“My book journey must have begun long ago.” I told Lulu, my parrot, who had flown in my room and settled on the sofa. “I can’t say when and where it began, “tracing one’s book journey is as difficult as finding out the origin of a river”.
“That’s so true. Looks like it is akin to finding the origin of a river, like the White Nile. They are still at it for centuries. I like the way you glorify the simple act of writing and calling it a book journey; you have a bright future!” Lulu’s smirk was unmistakable.
“Oh, must you make fun of me always? The question is important – when does a book journey begin? That’s a deep question, Lulu.”
“Everything begins in mind. All journeys including a book journey.”
“And it was so unconscious beginning. I started writing because I had to – I edited my company’s magazine for several years. But the thought of editing a book crossed my mind in 1999 when the magazine completed twenty-fiver years.”
“You wrote the book or edited it?”
“Edited it. Vijay Tendulkar, the well-known playwright and author wrote the foreword for my book – ‘Kunchale un Kalam’ meaning paintbrush and pen.”
“That’s interesting. What did the experience teach you?” Lulu hopped closer to me.
“I worked with Sharad Chavan and Suneel Karnik. Unfortunately, Sharad Chavan is no more. Both were my mentors, I would say. I learnt a lot from the way they differentiated a good article from the one otherwise. We discussed many articles before picking up a few for inclusion in the book.”
“And anything more?”
“My work with them inspired me to write a book. I felt that I should write a book and how wonderful it would be to see a book which carries my name as the author.”
“Did you write a book?”
“Nah! But I translated an English book in Marathi. I had also attempted translation of a noble laureate’s speech, and spent several hours brooding over the appropriate words in Marathi. Finally, I translated a small but an interesting English book in Marathi.”
“You could not write an original book so you translated one, have I understood what you say?”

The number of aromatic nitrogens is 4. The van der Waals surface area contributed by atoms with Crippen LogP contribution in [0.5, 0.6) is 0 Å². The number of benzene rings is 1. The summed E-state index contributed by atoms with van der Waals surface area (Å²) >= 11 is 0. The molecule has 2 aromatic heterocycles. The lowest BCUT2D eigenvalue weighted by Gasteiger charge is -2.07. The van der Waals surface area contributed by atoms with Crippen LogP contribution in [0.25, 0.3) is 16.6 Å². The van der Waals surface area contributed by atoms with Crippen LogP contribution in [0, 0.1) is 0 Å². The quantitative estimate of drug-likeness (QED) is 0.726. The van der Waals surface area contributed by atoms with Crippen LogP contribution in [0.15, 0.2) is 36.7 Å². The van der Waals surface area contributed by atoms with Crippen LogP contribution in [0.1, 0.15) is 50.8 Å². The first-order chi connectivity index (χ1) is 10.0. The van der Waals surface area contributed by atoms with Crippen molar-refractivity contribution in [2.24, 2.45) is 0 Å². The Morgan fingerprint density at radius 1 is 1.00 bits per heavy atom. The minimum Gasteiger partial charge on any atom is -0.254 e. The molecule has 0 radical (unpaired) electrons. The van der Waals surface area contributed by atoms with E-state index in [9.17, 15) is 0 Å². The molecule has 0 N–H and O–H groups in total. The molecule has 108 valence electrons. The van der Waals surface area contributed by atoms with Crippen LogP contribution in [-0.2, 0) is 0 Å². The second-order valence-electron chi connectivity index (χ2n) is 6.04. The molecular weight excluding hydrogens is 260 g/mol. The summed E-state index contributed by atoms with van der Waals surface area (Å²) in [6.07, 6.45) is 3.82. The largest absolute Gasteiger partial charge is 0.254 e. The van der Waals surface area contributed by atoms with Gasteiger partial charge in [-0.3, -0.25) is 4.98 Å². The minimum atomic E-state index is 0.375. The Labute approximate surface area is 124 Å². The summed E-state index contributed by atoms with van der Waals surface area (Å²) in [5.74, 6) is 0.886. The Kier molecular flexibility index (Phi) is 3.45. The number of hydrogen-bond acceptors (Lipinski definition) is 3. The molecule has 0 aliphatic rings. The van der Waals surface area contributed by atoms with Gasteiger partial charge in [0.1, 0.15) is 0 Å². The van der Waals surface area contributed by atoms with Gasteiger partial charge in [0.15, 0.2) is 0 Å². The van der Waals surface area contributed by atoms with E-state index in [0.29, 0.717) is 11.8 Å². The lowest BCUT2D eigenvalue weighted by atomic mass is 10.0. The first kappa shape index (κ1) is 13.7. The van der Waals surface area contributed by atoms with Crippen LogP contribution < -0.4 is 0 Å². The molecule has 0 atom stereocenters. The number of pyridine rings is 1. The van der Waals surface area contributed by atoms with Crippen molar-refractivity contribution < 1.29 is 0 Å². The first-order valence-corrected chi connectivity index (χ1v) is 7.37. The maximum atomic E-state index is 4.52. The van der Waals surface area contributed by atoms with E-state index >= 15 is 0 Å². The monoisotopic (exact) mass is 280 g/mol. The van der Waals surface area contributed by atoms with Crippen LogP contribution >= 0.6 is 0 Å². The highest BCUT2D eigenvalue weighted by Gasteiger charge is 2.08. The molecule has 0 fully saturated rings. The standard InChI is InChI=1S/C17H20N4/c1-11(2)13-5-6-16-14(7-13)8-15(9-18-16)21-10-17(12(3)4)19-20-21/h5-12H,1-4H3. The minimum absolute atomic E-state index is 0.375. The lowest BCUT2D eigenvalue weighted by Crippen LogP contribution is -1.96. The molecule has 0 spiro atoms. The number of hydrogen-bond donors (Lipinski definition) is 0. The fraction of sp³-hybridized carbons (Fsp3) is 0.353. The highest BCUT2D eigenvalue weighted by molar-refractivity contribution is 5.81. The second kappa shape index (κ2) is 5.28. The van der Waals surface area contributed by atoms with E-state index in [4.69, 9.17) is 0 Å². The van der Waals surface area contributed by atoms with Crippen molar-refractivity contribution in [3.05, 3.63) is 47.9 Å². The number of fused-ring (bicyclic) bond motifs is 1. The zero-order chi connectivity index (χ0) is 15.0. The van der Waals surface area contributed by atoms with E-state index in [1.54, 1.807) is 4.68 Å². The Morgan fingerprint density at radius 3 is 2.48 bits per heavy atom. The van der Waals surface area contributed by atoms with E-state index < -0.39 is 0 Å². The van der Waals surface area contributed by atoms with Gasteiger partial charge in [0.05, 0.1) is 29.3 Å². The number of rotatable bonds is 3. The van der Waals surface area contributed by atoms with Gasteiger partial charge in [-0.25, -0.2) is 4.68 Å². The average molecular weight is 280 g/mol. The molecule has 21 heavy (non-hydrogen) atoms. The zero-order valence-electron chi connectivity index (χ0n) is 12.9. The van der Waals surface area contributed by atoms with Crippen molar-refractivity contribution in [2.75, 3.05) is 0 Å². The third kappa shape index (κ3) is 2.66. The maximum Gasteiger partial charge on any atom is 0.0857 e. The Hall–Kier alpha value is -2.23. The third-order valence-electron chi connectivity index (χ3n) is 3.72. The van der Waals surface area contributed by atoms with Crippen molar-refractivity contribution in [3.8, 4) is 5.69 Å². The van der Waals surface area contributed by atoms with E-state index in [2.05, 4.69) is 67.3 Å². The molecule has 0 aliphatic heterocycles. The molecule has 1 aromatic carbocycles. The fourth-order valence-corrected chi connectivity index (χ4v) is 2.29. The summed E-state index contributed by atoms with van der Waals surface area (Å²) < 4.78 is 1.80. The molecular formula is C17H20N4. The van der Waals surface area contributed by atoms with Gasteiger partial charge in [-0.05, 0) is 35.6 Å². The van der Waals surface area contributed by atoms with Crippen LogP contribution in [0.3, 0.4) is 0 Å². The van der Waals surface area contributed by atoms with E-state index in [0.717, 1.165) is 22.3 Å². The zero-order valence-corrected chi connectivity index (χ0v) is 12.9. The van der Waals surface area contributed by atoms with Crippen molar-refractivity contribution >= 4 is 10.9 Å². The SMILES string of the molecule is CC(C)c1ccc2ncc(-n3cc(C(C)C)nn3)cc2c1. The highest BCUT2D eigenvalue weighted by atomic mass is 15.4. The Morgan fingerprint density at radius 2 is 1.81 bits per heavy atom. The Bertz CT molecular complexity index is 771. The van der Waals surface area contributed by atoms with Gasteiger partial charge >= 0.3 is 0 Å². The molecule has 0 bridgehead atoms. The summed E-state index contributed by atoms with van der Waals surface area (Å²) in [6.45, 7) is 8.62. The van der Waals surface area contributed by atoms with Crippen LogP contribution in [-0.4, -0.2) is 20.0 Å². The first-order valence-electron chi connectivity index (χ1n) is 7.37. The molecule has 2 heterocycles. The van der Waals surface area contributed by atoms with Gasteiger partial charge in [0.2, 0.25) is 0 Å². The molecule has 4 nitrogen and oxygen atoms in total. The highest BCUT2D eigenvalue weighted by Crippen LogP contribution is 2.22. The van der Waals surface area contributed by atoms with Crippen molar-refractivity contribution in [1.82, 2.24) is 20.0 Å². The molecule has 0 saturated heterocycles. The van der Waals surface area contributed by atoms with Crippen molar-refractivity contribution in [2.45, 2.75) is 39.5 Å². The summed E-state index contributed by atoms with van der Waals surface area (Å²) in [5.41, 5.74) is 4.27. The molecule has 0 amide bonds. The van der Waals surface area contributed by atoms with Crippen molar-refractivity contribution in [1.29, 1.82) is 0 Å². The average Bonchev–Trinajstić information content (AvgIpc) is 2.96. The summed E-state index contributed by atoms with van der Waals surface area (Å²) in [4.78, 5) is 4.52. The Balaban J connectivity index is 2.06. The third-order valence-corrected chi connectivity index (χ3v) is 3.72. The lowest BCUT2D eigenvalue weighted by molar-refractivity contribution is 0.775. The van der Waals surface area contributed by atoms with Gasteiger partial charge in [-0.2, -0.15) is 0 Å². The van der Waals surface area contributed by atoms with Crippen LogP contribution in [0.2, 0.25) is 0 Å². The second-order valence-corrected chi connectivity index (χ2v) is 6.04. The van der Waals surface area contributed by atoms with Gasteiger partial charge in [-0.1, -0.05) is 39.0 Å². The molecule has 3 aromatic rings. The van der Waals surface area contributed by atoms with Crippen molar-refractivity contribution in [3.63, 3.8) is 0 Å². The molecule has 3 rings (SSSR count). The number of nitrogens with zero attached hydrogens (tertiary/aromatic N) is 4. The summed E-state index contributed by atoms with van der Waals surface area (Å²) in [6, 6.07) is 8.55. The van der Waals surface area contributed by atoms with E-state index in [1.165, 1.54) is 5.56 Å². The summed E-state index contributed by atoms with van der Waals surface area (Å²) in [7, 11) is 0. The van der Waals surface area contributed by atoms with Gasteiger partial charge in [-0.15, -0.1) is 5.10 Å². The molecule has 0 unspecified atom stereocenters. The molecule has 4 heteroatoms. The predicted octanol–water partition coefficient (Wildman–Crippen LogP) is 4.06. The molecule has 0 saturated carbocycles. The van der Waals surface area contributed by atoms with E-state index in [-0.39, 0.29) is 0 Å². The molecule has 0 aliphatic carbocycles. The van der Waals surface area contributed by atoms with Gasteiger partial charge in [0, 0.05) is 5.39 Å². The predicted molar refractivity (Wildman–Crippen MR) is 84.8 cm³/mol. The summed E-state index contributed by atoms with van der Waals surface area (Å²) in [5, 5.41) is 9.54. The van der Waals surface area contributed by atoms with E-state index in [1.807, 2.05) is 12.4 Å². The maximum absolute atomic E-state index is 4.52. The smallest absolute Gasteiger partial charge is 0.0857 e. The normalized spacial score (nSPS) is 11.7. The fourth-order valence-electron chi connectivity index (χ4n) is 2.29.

“Absolutely, Lulu, as always!”
“I circulated the translated version privately; it was not for sale. And the coincidence was that it was published on the 99th birthday of my father, or a year short of his centenary year.”
“What did that experience teach you?”
“Hmmm …. Books are like wine. You enjoy when you sip it, not when you gulp it. I read the books slowly ever since, I absorb the meaning much better.”
“A good book ‘stays’ on our mind, right? In some way which we often can’t fathom, books influence us, help us grow.”
“You said it, Lulu. Just as reading influences us so does writing. Just as reading gives us insights, writing does too. Sometimes the pen sources thoughts from our unconscious! When it does, it becomes such a discovery, and a pleasant experience!”
“And then you published our dialogues ….”
“Yes ‘The Lulu Duologues’ was my next book. A friend helped me with editing and I discovered that my mother’s 100th birthday was only a few weeks away. I completed all work, and published it on her 100th birthday.”
“Oh, you are getting emotional.”
“You are right, Lulu. In a sense, I paid homage to my parents.” I wiped my tears.
“Interesting coincidence. You published a translated book on the 99th birthday of your father and another on the 100th birthday of your mother. Was it deliberate or was it ordained? What do you think?
“I did not plan those events. I guess HE arranges it. HE is the real publisher!”
“The publication event on May 20 was a big event. You were choking as you made your short speech introducing your latest Marathi book ‘Shramikanchya Anokhya Jagat’.”
“It was the biggest event in my book journey. Granthali, my publishers organized it well. Satish Pradhan and Dr. Suchita Krishnaprasad spoke well. And now we have planned another event in Pune.”
“Looks like you have become a big author!”
“Oh, shut up, Lulu”
“My question again – What did that experience teach you?”
“Hmmm …. I feel that the book ‘Shramikanchya Anokhya Jagat’ is the culmination of all my work and a homage to my Gurus. I feel humbled”
“Those are the right bytes – I feel humbled”
“I mean every word of it, Lulu. My feelings can’t be described in words. They are poor communicators of feelings. It is painful being unable to articulate. Try to understand me.”
“Kahlil Gibran said ‘Your pain is the breaking of the shell that encloses your understanding.’ Reflect on your thoughts and feelings about the book journey; there will be lessons for you.”
Vivek S Patwardhan
“What you leave behind is not what is engraved in stone monuments, but what is woven into the lives of others.” / Read more Lulu blogs in my book ‘The Lulu Duologues’